Russia would expect from Israel to support an active Russian role in the Israeli – Palestinian peace process. One may assume these questions were discussed by Prime Minister Netanyahu and President Putin during their recent meeting in Moscow (the third since the beginning of the Russian military intervention in Syria on September 2015). At this point the Israeli reactions to this possible Russian initiative are not clear.

Having said that, it should be clear to the Israeli political leadership that Russia is an important actor being a permanent member of the UN Security Council and a member of the Middle East Quartet, and it can help in facilitating a resumption of the Israeli-Palestinian political process in a way that will enable concrete progress. The realistic approach that characterizes Russia’s foreign policy can be a useful guide.

One of the main causes for the current stalemate is the political situation in both sides of the divide that prevents them from engaging in effective permanent status negotiations. Israel is governed by a right wing government that will not accept an agreement which will demand evacuation of most of the Israeli settlements, albeit not most of the settlers, in the West Bank and will ask for tight security arrangements that will not allow the establishment of a Palestinian state with full attributes of sovereignty. The Palestinians are divided. The Gaza Strip is ruled by the Islamist movement Hamas that does not support negotiations and peace with Israel. The West Bank is ruled by the government of Mahmoud Abbas that is too weak to make the concessions needed for an agreement and to get the necessary public support for an agreement.

Consequently, it is possible to make only limited progress towards the implementation of the two states solution through a gradual process that will have in its initial phase two clear objectives. The first one is to arrest the slow but persistent slide towards one state reality and start moving towards two states reality. That can be done by putting limitations on the building in settlements, and by giving the Palestinian Authority jurisdiction over parts of area C as well as expanding the free movement of Palestinians in the West bank and their capabilities to use area C for infrastructure and economic projects. It can be implemented through partial agreements between the two sides facilitated by the international actors. If it would be found that it is not possible to conclude these agreements because of the high level of mutual distrust, alternatively at least part of these steps can be executed in coordinated unilateral steps of the two parties.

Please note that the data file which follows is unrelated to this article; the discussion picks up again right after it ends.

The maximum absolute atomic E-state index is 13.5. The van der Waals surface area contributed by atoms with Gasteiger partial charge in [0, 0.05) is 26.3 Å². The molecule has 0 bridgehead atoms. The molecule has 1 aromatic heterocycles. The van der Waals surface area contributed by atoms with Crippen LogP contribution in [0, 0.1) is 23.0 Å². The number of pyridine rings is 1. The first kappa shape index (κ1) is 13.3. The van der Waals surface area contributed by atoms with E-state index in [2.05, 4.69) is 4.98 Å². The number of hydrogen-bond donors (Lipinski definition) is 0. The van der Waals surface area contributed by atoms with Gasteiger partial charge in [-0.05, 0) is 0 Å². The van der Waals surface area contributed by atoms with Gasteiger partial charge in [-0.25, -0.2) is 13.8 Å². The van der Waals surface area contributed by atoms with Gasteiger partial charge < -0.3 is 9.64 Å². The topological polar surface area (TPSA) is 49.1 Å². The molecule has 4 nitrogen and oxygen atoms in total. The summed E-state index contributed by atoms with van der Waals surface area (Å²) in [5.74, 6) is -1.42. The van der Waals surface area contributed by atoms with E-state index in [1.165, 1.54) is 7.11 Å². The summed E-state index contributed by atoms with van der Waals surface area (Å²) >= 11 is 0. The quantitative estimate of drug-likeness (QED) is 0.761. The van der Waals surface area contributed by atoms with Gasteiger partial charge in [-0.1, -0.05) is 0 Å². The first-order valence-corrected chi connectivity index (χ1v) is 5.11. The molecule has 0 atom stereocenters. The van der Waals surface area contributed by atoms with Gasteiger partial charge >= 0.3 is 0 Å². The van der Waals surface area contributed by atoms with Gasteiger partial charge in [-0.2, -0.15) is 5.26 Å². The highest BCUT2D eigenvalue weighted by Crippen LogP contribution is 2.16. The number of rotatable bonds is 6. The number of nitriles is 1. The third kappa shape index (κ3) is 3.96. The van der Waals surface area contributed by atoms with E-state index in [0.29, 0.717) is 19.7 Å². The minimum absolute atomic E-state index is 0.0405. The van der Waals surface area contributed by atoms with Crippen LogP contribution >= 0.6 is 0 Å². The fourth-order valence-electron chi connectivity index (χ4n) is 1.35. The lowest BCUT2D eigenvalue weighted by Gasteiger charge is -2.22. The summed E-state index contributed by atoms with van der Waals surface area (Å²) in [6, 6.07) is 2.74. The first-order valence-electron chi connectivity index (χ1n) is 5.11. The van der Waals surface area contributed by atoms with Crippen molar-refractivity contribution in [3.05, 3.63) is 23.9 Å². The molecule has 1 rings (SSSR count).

The second objective would be to prepare for resumption of full negotiations when the political stars would be better arrayed by forming the road map leading to these negotiations and the terms of reference of these negotiations based on the previous rounds of negotiations.

In this context an international conference can be a useful instrument. These two objectives cannot be achieved without strong international and regional support to facilitate agreements between the two parties, assist the state building project in the Palestinian Authority, and give security guarantees. The conference should focus on the two above mentioned objectives adopting a realistic approach. A mere repetition of the mantra that the two sides have to restart permanent status negotiations will not be helpful without this clear road map and a willingness of the regional and international community to contribute their share in the execution of the road map.
Views expressed are of individual Members and Contributors, rather than the Club's, unless explicitly stated otherwise.